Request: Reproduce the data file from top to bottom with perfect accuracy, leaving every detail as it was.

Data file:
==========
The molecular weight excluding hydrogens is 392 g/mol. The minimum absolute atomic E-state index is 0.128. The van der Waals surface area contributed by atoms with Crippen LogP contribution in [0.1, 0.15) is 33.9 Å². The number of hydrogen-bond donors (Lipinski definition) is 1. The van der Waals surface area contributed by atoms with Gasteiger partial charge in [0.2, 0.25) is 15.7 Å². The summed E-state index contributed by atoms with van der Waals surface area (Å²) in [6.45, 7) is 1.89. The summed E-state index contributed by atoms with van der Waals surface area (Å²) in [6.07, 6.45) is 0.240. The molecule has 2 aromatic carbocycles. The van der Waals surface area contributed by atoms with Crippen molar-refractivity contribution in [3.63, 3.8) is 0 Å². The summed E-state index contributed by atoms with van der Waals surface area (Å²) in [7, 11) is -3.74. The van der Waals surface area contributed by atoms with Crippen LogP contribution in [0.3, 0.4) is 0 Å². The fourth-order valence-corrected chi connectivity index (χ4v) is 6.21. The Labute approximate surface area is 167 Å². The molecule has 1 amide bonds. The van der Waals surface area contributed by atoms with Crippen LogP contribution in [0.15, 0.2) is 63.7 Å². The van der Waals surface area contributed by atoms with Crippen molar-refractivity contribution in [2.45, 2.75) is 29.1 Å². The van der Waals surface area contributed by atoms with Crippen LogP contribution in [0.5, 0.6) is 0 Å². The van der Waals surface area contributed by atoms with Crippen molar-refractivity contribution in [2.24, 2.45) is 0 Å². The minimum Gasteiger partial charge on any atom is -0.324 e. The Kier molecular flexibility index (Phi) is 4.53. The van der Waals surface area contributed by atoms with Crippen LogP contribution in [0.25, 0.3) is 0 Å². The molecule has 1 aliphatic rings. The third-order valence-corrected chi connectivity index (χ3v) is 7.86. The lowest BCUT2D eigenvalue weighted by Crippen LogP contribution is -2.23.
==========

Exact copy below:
The molecular weight excluding hydrogens is 392 g/mol. The minimum absolute atomic E-state index is 0.128. The van der Waals surface area contributed by atoms with Crippen LogP contribution in [0.1, 0.15) is 33.9 Å². The number of hydrogen-bond donors (Lipinski definition) is 1. The van der Waals surface area contributed by atoms with Gasteiger partial charge in [0.2, 0.25) is 15.7 Å². The summed E-state index contributed by atoms with van der Waals surface area (Å²) in [6.45, 7) is 1.89. The summed E-state index contributed by atoms with van der Waals surface area (Å²) in [6.07, 6.45) is 0.240. The molecule has 2 aromatic carbocycles. The van der Waals surface area contributed by atoms with Crippen molar-refractivity contribution in [3.63, 3.8) is 0 Å². The summed E-state index contributed by atoms with van der Waals surface area (Å²) in [7, 11) is -3.74. The van der Waals surface area contributed by atoms with Crippen LogP contribution in [0.3, 0.4) is 0 Å². The fourth-order valence-corrected chi connectivity index (χ4v) is 6.21. The Labute approximate surface area is 167 Å². The molecule has 1 amide bonds. The van der Waals surface area contributed by atoms with Crippen LogP contribution in [0.15, 0.2) is 63.7 Å². The van der Waals surface area contributed by atoms with Crippen molar-refractivity contribution in [2.45, 2.75) is 29.1 Å². The van der Waals surface area contributed by atoms with Crippen LogP contribution in [0.5, 0.6) is 0 Å². The van der Waals surface area contributed by atoms with Crippen molar-refractivity contribution in [2.24, 2.45) is 0 Å². The minimum Gasteiger partial charge on any atom is -0.324 e. The Kier molecular flexibility index (Phi) is 4.53. The van der Waals surface area contributed by atoms with Crippen LogP contribution in [0.25, 0.3) is 0 Å². The molecule has 1 aliphatic rings. The third-order valence-corrected chi connectivity index (χ3v) is 7.86. The lowest BCUT2D eigenvalue weighted by Crippen LogP contribution is -2.23.